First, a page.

Get your lining piece, and place the pocket wrong side down against the lining (both right sides will be visible to you). Match up the center seam of the pocket with the center seam of your lining piece. There will be room on each edge where the pocket does not meet the edge of the lining piece, and one edge of your pocket will be raw. This is correct. Baste the top and bottom edge of the pocket to the lining with an 1/8″ seam allowance.

Sewing Mask Together

Now we need our exterior piece. We will place our exterior piece right side down on the lining so that the pocket is sandwiched between and the lining and exterior are right sides together. Sew the bottom and top edge with a 1/4″ seam allowance.

Press your seam allowance open and turn.

Topstitch with an 1/8″ seam allowance along the top and bottom edge.

Making Tunnels for Your Ties

(Skip to minute 17 in the video to see this step.)

Turn the raw edges of your exterior and lining in a 1/4″ and press. Then start with the edge on the side with your hemmed pocket edge. You will turn the exterior side in again and press so that it meets the edge of your hemmed pocket. This will create a tunnel in the fabric that we will be stringing our fabric tie through. Topstitch the edge of your fabric tunnel an 1/8″ from the hemmed pocket edge. When you’re topstitching this edge, make sure your stitching at the top and bottom are secure, as there will be pressure on this seam from pulling the ties.

We will be doing the same on the other edge, except we will be covering our raw pocket edge with our hemmed tunnel edge. Turn in the fabric ~5/8″ or to match the width of your tunnel on your hemmed pocket edge. It does not need to be exact.

After your tunnels are made, you’re done with the mask portion!! If you have twill tape, skip past the fabric tie making section.

Making Fabric Ties

Get your 2 strips of fabric and press all 4 raw ends in 1/4″. With the wrong side facing up, find the center of your strip and press the raw edges in to meet in the center. This is much faster with a bias tape maker but it’s certainly not a necessary tool for this step. Once the length of both strips has been pressed to the center, you will press the strip in half so that the raw edges are concealed. Sew down the open edge of your strips.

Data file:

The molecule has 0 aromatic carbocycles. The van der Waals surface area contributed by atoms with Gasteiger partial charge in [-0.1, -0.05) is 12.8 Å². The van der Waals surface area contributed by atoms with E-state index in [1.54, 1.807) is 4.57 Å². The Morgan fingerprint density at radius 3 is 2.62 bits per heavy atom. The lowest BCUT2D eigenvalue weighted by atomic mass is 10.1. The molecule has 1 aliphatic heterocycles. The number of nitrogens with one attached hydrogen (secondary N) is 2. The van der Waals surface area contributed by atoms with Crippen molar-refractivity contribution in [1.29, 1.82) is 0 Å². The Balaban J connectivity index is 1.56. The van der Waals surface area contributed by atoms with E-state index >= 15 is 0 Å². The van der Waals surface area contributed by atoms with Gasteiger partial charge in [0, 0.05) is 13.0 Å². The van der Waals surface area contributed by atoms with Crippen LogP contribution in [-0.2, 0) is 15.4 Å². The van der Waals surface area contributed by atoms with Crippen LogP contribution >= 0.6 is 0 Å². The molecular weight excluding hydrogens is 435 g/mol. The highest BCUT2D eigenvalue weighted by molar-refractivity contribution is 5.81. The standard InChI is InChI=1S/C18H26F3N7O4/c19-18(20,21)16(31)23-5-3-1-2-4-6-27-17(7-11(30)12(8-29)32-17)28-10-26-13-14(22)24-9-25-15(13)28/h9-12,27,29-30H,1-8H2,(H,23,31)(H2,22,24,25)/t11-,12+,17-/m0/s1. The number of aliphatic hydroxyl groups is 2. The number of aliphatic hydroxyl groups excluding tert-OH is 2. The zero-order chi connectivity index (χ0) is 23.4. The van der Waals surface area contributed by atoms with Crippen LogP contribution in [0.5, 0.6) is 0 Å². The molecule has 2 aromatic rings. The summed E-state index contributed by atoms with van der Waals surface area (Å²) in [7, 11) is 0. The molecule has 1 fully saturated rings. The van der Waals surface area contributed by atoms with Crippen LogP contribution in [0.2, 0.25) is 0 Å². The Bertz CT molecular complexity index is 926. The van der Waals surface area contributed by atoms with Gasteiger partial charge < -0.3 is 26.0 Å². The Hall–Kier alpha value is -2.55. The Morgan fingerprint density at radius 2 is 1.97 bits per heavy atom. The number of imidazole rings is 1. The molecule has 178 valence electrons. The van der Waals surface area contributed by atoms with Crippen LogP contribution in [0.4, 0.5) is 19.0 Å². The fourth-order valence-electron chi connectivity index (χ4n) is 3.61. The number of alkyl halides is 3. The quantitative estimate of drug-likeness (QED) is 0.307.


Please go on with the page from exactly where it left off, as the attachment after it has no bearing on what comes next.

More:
Adding Your Ties

Get your safety pin and pin it on the very end of on of your fabric ties. Push the safety pin through one of your fabric tunnels. Pull the tie through so that the top of the mask has ~3″ more length protruding than the bottom edge (the top of your head is greater in diameter – this seems obvious now that I’ve written it but your first instinct is to make the ties equal lengths – unless it wasn’t and now you have wasted time reading this extraneous information).

Securing Your Ties

Once your ties have been threaded through your tunnels (I just remembered that the proper sewing term for this is casing. But I would need to go back and change all of the words to casing so just pretend that tunnels is also correct), you will want to put a tack stitch in the center of each so that the ties do not shift. Fold the edge of your mask in half and finger press so that you can see the halfway point. Place under your sewing machine and make a triple stitch to tack down your ties. Repeat for the other edge.

Your mask is done! Take it over to the ironing board for one last good press (the heat will set your seams). Then try it on and take an apocalypse selfie and show off your skills!